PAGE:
Sports

Menzies cops Concacaf Women's Coach of the Year award

BY SEAN A WILLIAMS
Deputy Sport Editor

Wednesday, January 16, 2019

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USA-based Hue Menzies says the Concacaf Women's Coach of the Year award, the first for a Jamaican, is a shared honour for his technical team and the country on a whole.

The Florida Kraze Krush executive director was gracious yesterday on learning that he had a won the award, powered no doubt by his astute leadership of the Reggae Girlz to their historic qualification to the Fifa Women's World Cup to be staged in France from June 7-July 7.

“It really feels good to be recognised, and while it was an individual award, I embrace it as a team award and a tribute to all Jamaicans and my team of Lorne Donaldson, Hubert Busby, Will Hitzelburger, Andrew Price and others, who have put in long hours of hard work in making it work, often time at great personal sacrifice.

“So we are happy for the recognition and we know as we go along we will be picking up more individual and team awards,” Menzies added.

In addition to his award, Jamaica's female footballers received the Outstanding Performance of the Year, a recognition that spanned both sexes.

Striker Khadija “Bunny” Shaw made a big impact on the annual awards, by being named in the Women's Best Eleven along with 16-year-old teammate Jody Brown, plus being runner-up to the USA's Alex Morgan for Female Player of the Year.

Shaw was third for Best Goal of the Year behind Club America's Joe Corona and Alan Pulido of CD Guadalajara, both strikes coming in the Scotiabank Concacaf Champions League. Shaw's effort came in a group match of the Concacaf Women's Championship.

“It just tells you where hard work and dedication can take you, and what's more amazing, is that “Bunny” and Jody are so humble, but they have an amazing work ethic and a strong commitment to cause… and also these are two young women whose God-given talent is taking them places, but getting them into the USA very early, was key to their growth,” said Menzies in paying tribute to his players.

The veteran coach, who has guided males and females in his 33 years in the dugout, shared with the Jamaica Observer that the road to success had its fair share of bumps and potholes.

“As a team, we committed and all made sacrifice with limited resources, but we believed in the cause and kept going, and the end result is that we qualified for the World Cup… but qualifying for the World Cup is one thing, what we need to do is to ensure that we sustain this success through all the age groups as we go forward.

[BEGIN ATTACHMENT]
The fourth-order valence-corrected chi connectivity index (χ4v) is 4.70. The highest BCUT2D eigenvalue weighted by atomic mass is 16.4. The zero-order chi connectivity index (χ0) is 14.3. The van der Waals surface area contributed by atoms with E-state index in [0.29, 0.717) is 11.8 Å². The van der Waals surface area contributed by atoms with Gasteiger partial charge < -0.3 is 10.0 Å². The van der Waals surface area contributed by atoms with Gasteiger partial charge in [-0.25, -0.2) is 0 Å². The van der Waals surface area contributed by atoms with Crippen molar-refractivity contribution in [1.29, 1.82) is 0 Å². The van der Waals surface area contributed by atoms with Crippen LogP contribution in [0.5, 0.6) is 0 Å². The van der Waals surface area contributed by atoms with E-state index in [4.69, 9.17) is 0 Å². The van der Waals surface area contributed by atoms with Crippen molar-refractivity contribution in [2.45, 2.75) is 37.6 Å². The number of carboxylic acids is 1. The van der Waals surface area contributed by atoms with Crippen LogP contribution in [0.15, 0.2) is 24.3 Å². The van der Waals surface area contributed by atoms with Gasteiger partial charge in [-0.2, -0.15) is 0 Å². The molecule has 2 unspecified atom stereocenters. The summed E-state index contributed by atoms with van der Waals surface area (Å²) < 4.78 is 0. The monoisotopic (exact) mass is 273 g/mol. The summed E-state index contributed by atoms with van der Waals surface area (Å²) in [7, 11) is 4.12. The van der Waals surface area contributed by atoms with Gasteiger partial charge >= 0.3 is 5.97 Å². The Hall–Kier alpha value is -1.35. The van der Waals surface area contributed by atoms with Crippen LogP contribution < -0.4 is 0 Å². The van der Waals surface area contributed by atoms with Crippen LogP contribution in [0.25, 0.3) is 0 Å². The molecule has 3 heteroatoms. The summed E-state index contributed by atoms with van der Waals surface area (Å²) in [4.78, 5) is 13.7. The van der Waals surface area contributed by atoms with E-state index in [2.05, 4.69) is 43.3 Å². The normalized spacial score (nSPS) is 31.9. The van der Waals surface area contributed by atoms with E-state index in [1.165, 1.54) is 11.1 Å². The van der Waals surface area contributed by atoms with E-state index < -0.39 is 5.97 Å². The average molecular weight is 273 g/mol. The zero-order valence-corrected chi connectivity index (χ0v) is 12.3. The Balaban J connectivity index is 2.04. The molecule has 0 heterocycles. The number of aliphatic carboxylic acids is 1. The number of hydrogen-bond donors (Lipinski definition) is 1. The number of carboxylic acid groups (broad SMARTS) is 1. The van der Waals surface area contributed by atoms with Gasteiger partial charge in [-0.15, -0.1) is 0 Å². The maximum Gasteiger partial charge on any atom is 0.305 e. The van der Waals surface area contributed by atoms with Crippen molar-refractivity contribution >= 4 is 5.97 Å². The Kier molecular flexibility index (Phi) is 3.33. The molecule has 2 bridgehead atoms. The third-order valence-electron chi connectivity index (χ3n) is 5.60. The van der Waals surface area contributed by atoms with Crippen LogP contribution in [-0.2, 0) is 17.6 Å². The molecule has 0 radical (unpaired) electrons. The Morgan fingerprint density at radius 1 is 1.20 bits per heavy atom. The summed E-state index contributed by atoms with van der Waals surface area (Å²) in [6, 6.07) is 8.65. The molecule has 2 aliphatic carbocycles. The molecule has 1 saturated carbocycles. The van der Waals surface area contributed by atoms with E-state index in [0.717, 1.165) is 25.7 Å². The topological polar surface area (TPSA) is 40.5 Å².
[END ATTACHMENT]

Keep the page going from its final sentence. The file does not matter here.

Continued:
“There are times when we got frustrated because coming from an environment that is structured and professional and to come into a situation that was not always in keeping with those standards was not easy, but we were doing all that we did for the right reasons, and that was important to keep us going,” said Menzies.

He said one of the good things about the letdowns along the way, is that many of them were spun into positives.

“Along the way we took some disappointments and used them to energise us. For example, when the local Premier League folded, we took the opportunity to get a lot of the girls into the States and that helped them to develop,” he noted.

Menzies shared that he got involved with women's football in Jamaica after being approached by Reggae Girlz ambassador, Cedella Marley.

“Cedella Marley said she needed some help with the Jamaica women's programme and I answered the call because I didn't only want to coach a women's team, but more importantly, I wanted to change the perception to the female game… and it is very satisfying to see how people are now viewing women's football, which is great for the country,” he recalled.

Menzies said that all is in place for a one-week “assessment camp” which is to get under way today in St Ann.

“Thanks to the Minister of Sports Olivia “Babsy” Grange, who has made sure everything is in place and her support for the girls has been second to none…we are grateful for her input,” Menzies concluded.

Meanwhile, The Concacaf award for Male Player of the Year went to Mexico's Hirving Lozano.

The annual awards, which began in 2013 and are being presented for the sixth time, recognise players, coaches and referees at all age levels, who have excelled in Concacaf and Fifa-sanctioned tournaments involving the Confederation's national teams and clubs.

The awards are presented following an equally-weighted vote among national team head coaches, national team captains, experts from the media and millions of fans.


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